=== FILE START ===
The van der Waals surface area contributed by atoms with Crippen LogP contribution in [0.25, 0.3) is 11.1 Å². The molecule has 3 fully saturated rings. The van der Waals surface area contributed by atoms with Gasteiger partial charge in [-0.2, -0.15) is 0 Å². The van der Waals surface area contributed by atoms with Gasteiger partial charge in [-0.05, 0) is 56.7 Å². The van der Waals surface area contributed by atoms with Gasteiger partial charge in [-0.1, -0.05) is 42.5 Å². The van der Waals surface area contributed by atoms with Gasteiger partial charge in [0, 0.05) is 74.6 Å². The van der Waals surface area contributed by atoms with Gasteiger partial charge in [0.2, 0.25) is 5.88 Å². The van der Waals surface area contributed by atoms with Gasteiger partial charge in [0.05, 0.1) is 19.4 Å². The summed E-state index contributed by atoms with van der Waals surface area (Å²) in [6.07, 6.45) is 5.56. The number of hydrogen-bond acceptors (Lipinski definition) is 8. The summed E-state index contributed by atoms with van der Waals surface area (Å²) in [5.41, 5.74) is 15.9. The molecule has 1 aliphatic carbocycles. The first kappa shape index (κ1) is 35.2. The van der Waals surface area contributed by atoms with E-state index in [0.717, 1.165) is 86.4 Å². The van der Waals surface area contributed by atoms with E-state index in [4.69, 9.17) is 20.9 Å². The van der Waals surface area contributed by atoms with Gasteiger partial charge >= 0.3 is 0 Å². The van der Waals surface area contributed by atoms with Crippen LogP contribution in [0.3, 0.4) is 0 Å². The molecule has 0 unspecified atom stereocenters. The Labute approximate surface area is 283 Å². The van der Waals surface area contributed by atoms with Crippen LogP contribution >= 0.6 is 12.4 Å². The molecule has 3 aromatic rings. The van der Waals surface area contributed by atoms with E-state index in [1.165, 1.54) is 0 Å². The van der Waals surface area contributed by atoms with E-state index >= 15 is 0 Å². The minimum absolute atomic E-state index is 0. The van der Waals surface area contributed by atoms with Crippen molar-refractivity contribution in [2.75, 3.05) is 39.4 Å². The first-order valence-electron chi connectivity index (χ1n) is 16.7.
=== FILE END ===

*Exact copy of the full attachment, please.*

The van der Waals surface area contributed by atoms with Crippen LogP contribution in [0.25, 0.3) is 11.1 Å². The molecule has 3 fully saturated rings. The van der Waals surface area contributed by atoms with Gasteiger partial charge in [-0.2, -0.15) is 0 Å². The van der Waals surface area contributed by atoms with Gasteiger partial charge in [-0.05, 0) is 56.7 Å². The van der Waals surface area contributed by atoms with Gasteiger partial charge in [-0.1, -0.05) is 42.5 Å². The van der Waals surface area contributed by atoms with Gasteiger partial charge in [0, 0.05) is 74.6 Å². The van der Waals surface area contributed by atoms with Gasteiger partial charge in [0.2, 0.25) is 5.88 Å². The van der Waals surface area contributed by atoms with Gasteiger partial charge in [0.05, 0.1) is 19.4 Å². The summed E-state index contributed by atoms with van der Waals surface area (Å²) in [6.07, 6.45) is 5.56. The number of hydrogen-bond acceptors (Lipinski definition) is 8. The summed E-state index contributed by atoms with van der Waals surface area (Å²) in [5.41, 5.74) is 15.9. The molecule has 1 aliphatic carbocycles. The first kappa shape index (κ1) is 35.2. The van der Waals surface area contributed by atoms with E-state index in [0.717, 1.165) is 86.4 Å². The van der Waals surface area contributed by atoms with E-state index in [4.69, 9.17) is 20.9 Å². The van der Waals surface area contributed by atoms with Gasteiger partial charge >= 0.3 is 0 Å². The van der Waals surface area contributed by atoms with Crippen LogP contribution in [0.3, 0.4) is 0 Å². The molecule has 0 unspecified atom stereocenters. The Labute approximate surface area is 283 Å². The van der Waals surface area contributed by atoms with Crippen LogP contribution >= 0.6 is 12.4 Å². The molecule has 3 aromatic rings. The van der Waals surface area contributed by atoms with E-state index in [1.165, 1.54) is 0 Å². The van der Waals surface area contributed by atoms with E-state index >= 15 is 0 Å². The minimum absolute atomic E-state index is 0. The van der Waals surface area contributed by atoms with Crippen molar-refractivity contribution in [2.75, 3.05) is 39.4 Å². The first-order valence-electron chi connectivity index (χ1n) is 16.7.